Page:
The Medicine Man (1899)

by Cyrus E. Dallin (1861 - 1944)

Photo Caption: Photo Maxine Mendoza © 2008 for the Association for Public Art
  • Title

    The Medicine Man

  • Artist

    Cyrus E. Dallin (1861 - 1944)

  • Year

    1899

  • Location

    Dauphin Street west of 33rd Street, East Fairmount Park

  • Medium

    Bronze, on granite base

  • Dimensions

    Height 8′ (base 8’6″)

  • Themes

    Equestrian Sculpture, Native American Themes

Commissioned by the Fairmount Park Art Association (now the Association for Public Art)

Owned by the City of Philadelphia

At A Glance

  • The Fairmount Park Art Association (now the Association for Public Art) purchased the sculpture and installed it at a site designated by the artist

  • The artist began making works that glorified the American Indian after seeing Buffalo Bill’s Wild West Show

  • Exhibited in the 1899 Salon and the 1900 Paris Exposition, where it received a silver medal

  • Francis LaFlesche, a distinguished Native American spoke at the dedication about the representation of the holy man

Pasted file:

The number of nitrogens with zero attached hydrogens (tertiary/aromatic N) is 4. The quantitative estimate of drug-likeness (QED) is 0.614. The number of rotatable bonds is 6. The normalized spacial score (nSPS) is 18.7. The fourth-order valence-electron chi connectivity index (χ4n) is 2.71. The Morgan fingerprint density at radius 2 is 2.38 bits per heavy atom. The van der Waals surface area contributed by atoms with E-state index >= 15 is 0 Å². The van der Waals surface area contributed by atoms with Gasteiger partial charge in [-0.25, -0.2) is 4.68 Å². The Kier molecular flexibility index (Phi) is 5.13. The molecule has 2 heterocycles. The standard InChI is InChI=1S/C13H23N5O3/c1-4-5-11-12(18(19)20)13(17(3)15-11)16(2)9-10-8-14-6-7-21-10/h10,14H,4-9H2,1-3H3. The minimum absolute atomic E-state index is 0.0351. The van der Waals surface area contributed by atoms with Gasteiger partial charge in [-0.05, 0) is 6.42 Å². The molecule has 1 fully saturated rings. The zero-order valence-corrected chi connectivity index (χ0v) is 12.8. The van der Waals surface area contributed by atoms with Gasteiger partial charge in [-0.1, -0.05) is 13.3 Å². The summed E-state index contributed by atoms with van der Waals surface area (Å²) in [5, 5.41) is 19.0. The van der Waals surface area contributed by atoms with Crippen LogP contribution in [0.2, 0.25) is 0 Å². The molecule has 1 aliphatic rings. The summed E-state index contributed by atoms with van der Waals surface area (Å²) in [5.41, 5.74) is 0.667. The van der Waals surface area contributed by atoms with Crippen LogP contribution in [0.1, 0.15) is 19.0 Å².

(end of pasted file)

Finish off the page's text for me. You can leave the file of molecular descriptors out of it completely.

The nudity is not without its significance; it typifies the utter helplessness of man, when his strength is contrasted with the power of the Great Spirit, whose power is symbolized by the horns upon the head of the priest.

While the young Cyrus Dallin was working in one of his father’s mines in Utah, some of the miners discovered a bed of soft white clay, from which he modeled two life-size heads. His work attracted attention and financial support to underwrite his studies in art. Dallin moved to Boston in 1880, opened his own studio, and then sailed for France. While in Paris, Dallin encountered the touring Buffalo Bill’s Wild West Show and began to produce works that glorified the American Indian. The Medicine Man is one of four American Indian sculptures that he executed. It was exhibited in the 1899 Salon and the 1900 Paris Exposition, where it received a silver medal.

The Fairmount Park Art Association (now the Association for Public Art) purchased the sculpture and installed it at a site designated by the artist. At the dedication ceremony in 1903, Francis LaFlesche, a distinguished Native American, spoke about the representation of the holy man: “In many of the religious rites the priest appeared in such a manner. The nudity is not without its significance; it typifies the utter helplessness of man, when his strength is contrasted with the power of the Great Spirit, whose power is symbolized by the horns upon the head of the priest.”

Adapted from Public Art in Philadelphia by Penny Balkin Bach (Temple University Press, Philadelphia, 1992).

 

RESOURCES

Loading map...

More artworks